Hot answers tagged

10

Okay, so I think I figured out the reason, and I learned a lot about HVAC in the process. The answer is that a ceiling fan is moving air at basically zero "static pressure." Static pressure in an HVAC context means the amount of resistance that the air has to moving. In a free environment, that's zero, or close to it, but in a tightly restricted system of ...


7

It does sound like the biggest opponent the AC is facing is the large picture window. I'm guessing it's just not a well insulated and/or not high-e glass and just letting too much heat in. For starters, close the internal blinds. If that isn't enough, consider some exterior blinds. These aren't terribly expensive and shouldn't be something that the landlord ...


5

Most furnaces use a preset, adjustable, time delay circuit to control the start of the blower motor. Some higher end models may use a temperature sensor to determine when the blower should come on, but this is a less common setup. It's possible that something in the furnace is broken and/or configured incorrectly, but it's more likely that the thermostat has ...


5

The apartment is gaining more heat throughout the day than the AC is able to remove. Unfortunately, as a renter, there isn't much you can do about this. The real solution is to improve the building's insulation, plant shade trees, replace old windows with Low-E ones, add radiant barriers, etc. But all of those options would lie with the landlord, not you, ...


4

In addition to DA01's excellent answer, here are a few more suggestions that may give you enough minor improvements to prevent having to upgrade your A/C system. Be sure that the output vents in all rooms are all the way open, and open the interior doors of every room with an output vent (though opening doors may be less important if each room has its own ...


4

This problem can be multi-faceted. Someone could guess all day long as to what the problem(s) is / are and not even come close. Air conditioning isn't something to guess at. It's like having a rattle on a car and taking the approach of replacing one part at a time to find the rattle. It would be cheaper to just buy a new car. ( I give that as an example you ...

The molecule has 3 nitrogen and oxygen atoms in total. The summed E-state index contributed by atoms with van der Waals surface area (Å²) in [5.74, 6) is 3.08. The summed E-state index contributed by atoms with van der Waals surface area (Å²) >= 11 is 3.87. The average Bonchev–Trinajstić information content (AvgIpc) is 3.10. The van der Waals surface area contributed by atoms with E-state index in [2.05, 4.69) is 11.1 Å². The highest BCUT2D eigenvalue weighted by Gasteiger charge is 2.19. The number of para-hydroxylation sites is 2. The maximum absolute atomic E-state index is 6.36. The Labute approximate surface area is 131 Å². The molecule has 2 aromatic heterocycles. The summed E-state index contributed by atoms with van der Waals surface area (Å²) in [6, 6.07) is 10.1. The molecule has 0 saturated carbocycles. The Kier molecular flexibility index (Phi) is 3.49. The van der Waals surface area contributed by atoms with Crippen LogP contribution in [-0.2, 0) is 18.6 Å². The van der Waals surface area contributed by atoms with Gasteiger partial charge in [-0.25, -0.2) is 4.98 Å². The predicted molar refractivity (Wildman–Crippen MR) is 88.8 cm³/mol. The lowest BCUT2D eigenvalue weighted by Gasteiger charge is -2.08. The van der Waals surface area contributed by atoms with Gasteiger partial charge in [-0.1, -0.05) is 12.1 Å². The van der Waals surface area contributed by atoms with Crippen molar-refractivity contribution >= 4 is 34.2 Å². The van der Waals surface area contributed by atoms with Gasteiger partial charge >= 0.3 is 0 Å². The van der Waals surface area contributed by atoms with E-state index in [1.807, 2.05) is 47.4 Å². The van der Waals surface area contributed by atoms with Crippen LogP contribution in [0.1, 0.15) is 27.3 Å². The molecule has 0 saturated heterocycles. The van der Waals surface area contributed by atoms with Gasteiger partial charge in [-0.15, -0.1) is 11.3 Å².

4

Just because the furnace fan is rated at 3/4 or more horsepower, does not mean that it is actually running at that power level. To clarify this, consider the extreme with an electric motor with nothing connected (just a shaft sticking out) spinning at full speed: it uses almost no power: perhaps as little as 3 watts, even though its ratings plate says 700 ...


4

Turns out someone decided to play with the dip switch on the back of the thermostat and set it to electric heat. Switching it back to gas heat fixed the problem. Luckily it was just a simple solution. :) Thank you for your help.


4

The blower very likely does spin at different speeds when heating vs. cooling. This is not uncommon at all. In heating mode they typically are on a low speed, while in cooling or fan mode they are typically on high speed. As such, it could certainly be the case that there is some imbalance in your blower that excites a harmonic frequency of your furnace at ...


3

You may be moving too much air with your blower fan. A ton of AC should have 400 cfm blowing, so the fan speed depends on the size of the cooling unit. It seems counter intuitive, but think of the dwell/contact time of the air on the cooling coils. More contact means better heat exchange, better dehumidified air. Drier air feels cooler.


3

Turn the system off and let it warm up this may take a while if the evaporator coil is frozen up. When a system charge is low icing of the coils is a indication. The fan motor may be bad but once fully defrosted it is possible it will work. (Thermal overload tripped and was just hot because the coils were iced up) . If you can not get into the evaporator ...


3

I think Ed's answer is on point, in fact from your story I don't assume the fan is bad. I think he is spot on, its thermal overload. So, the fan COULD have, or WILL burn out, so, turn the system off. Open all of the registers, let the hot air in. It will need to thaw (almost certainly!) With all that said, I'm also in agreement that the green liquid is ...


3

That is actually a Trane/ American Standard furnace I believe. The cause is most likely the limit switch is getting so hot it is opening causing the fan to turn on to cool the limit switch. They often will open around 130-145 and yours may be a little weak.


2